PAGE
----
Kellogg Co surpassed market expectations for quarterly sales and profit on Thursday and said it would retain the plant-based meat business it had planned to spin-off.
The Pringles maker had last year announced plans to separate the MorningStar Farms unit, representing 2% of the group's sales, to focus on its mainstay cereal business.
Kellogg said on Thursday the plant-based segment would remain in house after exploring strategic options for the profitable business.
The move comes at a time when inflation-weary consumers curb purchases of pricier plant-based meat alternatives in favour of wallet-friendly animal meat, which has hurt demand at competitor Beyond Meat, Kellogg has said that its plant-based business offers strong long-term growth prospects.
"Kellogg's plant-based business has faced a slowdown over the past year, similar to what other plant-based manufacturers are experiencing ... It is probably not the best time to be searching for a buyer since the valuation will probably be low," CFRA analyst Arun Sundaram said.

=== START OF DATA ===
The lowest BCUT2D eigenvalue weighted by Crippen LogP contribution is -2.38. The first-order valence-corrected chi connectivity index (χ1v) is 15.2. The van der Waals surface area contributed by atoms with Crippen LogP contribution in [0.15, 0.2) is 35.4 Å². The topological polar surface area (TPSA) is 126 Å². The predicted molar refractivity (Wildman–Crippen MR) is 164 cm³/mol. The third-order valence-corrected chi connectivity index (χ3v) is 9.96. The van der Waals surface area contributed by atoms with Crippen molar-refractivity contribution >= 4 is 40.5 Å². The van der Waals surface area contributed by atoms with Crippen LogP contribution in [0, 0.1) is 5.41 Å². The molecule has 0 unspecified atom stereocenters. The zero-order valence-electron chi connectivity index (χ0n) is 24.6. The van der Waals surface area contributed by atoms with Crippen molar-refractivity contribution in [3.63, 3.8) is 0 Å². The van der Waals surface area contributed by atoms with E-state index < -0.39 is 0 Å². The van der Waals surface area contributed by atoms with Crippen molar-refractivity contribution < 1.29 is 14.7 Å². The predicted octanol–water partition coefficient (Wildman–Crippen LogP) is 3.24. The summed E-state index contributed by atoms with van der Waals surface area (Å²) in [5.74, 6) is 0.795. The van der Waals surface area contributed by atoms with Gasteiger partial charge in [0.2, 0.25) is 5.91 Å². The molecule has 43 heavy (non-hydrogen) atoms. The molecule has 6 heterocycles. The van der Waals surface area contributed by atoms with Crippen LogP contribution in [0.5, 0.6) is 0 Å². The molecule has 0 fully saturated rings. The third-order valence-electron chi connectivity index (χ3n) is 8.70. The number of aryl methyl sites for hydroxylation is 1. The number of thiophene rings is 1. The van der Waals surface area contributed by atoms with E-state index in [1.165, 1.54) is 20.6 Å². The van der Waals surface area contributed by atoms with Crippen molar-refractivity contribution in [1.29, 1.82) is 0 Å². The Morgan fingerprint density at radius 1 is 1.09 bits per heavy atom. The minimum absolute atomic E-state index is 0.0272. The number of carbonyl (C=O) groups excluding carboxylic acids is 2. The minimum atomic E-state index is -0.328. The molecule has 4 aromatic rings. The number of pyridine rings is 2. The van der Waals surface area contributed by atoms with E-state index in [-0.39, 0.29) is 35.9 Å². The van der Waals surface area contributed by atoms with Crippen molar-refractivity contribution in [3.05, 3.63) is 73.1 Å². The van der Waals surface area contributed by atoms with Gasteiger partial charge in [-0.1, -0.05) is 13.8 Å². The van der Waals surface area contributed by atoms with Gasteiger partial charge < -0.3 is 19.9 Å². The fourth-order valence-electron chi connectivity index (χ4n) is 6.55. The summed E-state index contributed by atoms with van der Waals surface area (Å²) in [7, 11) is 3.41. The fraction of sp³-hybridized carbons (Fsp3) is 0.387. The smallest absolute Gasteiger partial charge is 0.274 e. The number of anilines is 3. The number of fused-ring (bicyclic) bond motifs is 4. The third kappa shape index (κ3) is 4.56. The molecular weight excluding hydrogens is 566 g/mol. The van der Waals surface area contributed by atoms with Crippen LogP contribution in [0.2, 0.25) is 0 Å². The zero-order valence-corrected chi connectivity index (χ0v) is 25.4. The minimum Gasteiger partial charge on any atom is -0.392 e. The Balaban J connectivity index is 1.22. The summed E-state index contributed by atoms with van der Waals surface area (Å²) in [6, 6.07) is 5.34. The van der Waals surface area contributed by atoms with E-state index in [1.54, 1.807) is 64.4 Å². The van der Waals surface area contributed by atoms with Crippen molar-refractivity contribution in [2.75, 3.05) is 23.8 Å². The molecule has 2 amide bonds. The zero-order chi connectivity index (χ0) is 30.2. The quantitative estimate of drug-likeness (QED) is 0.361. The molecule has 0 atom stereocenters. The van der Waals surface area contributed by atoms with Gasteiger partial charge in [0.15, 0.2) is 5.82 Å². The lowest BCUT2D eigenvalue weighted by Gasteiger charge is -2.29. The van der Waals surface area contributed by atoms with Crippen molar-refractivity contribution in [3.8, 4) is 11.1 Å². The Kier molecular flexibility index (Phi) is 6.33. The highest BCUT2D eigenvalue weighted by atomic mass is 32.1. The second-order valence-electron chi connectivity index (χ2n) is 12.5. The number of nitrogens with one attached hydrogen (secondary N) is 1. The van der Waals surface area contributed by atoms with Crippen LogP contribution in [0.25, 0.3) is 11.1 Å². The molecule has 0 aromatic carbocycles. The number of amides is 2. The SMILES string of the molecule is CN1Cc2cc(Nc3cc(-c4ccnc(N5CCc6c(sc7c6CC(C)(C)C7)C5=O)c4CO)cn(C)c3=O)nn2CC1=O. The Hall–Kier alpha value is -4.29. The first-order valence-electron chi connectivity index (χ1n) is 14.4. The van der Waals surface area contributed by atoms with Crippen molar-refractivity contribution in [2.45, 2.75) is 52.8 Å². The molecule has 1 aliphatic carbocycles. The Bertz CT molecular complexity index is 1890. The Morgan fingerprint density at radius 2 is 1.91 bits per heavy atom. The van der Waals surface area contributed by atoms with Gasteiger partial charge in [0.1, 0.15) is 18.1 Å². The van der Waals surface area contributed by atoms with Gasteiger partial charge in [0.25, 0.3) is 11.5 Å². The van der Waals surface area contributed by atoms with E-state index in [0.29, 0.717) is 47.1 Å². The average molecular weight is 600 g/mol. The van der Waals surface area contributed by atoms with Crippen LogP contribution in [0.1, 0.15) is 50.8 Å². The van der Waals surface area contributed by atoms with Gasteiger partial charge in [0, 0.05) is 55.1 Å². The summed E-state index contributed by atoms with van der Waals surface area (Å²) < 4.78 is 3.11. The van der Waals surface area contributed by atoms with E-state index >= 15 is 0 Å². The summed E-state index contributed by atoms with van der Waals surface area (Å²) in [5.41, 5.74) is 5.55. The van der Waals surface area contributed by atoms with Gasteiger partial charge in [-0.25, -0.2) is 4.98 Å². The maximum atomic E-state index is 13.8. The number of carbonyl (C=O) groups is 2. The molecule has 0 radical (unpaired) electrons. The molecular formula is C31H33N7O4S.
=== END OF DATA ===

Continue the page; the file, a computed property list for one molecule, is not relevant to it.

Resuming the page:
Shares of the Michigan-based company rose about 2% before the bell as it benefits from resilient demand for its cereals and snacks despite multiple rounds of price hikes.
Dial Back Spending
Americans have so far taken price hikes for snacks and breakfast cereals in stride even as decades-high inflation forces consumers to dial back spending.
Kellogg joins other major food and beverage companies, including Oreo maker Mondelez International Inc, Coca-Cola Co and Hershey, in using its brand power and distribution scale to pass on price increases to consumers while seeing little pushback in demand.
The company forecast organic sales growth of 5% to 7% in 2023, as it sees sustained demand for its snacks and the emerging markets region.
Kellogg's net sales rose 12% to $3.83 billion in the fourth quarter, against $3.66 billion expected by analysts in Refinitiv IBES data.
On an adjusted basis, Kellogg earned 94 cents per share, beating analysts' estimate of 84 cents.